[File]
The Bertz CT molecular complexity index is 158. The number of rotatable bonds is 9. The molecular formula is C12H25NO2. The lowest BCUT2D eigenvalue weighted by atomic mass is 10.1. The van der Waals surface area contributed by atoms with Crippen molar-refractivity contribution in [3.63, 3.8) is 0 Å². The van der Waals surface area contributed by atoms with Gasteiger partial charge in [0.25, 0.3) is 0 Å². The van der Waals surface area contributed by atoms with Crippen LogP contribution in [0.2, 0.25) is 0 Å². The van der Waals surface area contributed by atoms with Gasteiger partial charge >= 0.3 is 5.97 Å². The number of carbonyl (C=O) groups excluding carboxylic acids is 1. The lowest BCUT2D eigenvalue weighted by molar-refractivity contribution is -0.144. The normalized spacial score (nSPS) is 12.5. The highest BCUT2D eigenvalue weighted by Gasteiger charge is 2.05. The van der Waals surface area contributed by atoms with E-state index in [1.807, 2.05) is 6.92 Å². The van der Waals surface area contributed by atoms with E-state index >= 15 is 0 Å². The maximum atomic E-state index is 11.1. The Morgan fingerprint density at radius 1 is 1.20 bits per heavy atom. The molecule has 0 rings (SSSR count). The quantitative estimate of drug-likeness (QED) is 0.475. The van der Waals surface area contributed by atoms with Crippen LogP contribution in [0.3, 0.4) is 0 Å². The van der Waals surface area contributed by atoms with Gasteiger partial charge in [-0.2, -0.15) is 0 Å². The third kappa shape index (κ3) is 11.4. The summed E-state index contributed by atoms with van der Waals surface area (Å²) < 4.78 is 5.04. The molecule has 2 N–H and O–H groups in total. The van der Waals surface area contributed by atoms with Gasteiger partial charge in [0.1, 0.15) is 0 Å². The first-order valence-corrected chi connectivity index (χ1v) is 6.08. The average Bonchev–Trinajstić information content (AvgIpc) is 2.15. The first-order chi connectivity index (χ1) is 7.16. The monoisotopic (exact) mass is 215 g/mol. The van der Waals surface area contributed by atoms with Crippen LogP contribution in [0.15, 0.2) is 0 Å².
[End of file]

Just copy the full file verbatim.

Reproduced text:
The Bertz CT molecular complexity index is 158. The number of rotatable bonds is 9. The molecular formula is C12H25NO2. The lowest BCUT2D eigenvalue weighted by atomic mass is 10.1. The van der Waals surface area contributed by atoms with Crippen molar-refractivity contribution in [3.63, 3.8) is 0 Å². The van der Waals surface area contributed by atoms with Gasteiger partial charge in [0.25, 0.3) is 0 Å². The van der Waals surface area contributed by atoms with Crippen LogP contribution in [0.2, 0.25) is 0 Å². The van der Waals surface area contributed by atoms with Gasteiger partial charge >= 0.3 is 5.97 Å². The number of carbonyl (C=O) groups excluding carboxylic acids is 1. The lowest BCUT2D eigenvalue weighted by molar-refractivity contribution is -0.144. The normalized spacial score (nSPS) is 12.5. The highest BCUT2D eigenvalue weighted by Gasteiger charge is 2.05. The van der Waals surface area contributed by atoms with E-state index in [1.807, 2.05) is 6.92 Å². The van der Waals surface area contributed by atoms with E-state index >= 15 is 0 Å². The maximum atomic E-state index is 11.1. The Morgan fingerprint density at radius 1 is 1.20 bits per heavy atom. The molecule has 0 rings (SSSR count). The quantitative estimate of drug-likeness (QED) is 0.475. The van der Waals surface area contributed by atoms with Crippen LogP contribution in [0.3, 0.4) is 0 Å². The van der Waals surface area contributed by atoms with Gasteiger partial charge in [-0.2, -0.15) is 0 Å². The third kappa shape index (κ3) is 11.4. The summed E-state index contributed by atoms with van der Waals surface area (Å²) < 4.78 is 5.04. The molecule has 2 N–H and O–H groups in total. The van der Waals surface area contributed by atoms with Gasteiger partial charge in [0.1, 0.15) is 0 Å². The first-order valence-corrected chi connectivity index (χ1v) is 6.08. The average Bonchev–Trinajstić information content (AvgIpc) is 2.15. The first-order chi connectivity index (χ1) is 7.16. The monoisotopic (exact) mass is 215 g/mol. The van der Waals surface area contributed by atoms with Crippen LogP contribution in [0.15, 0.2) is 0 Å².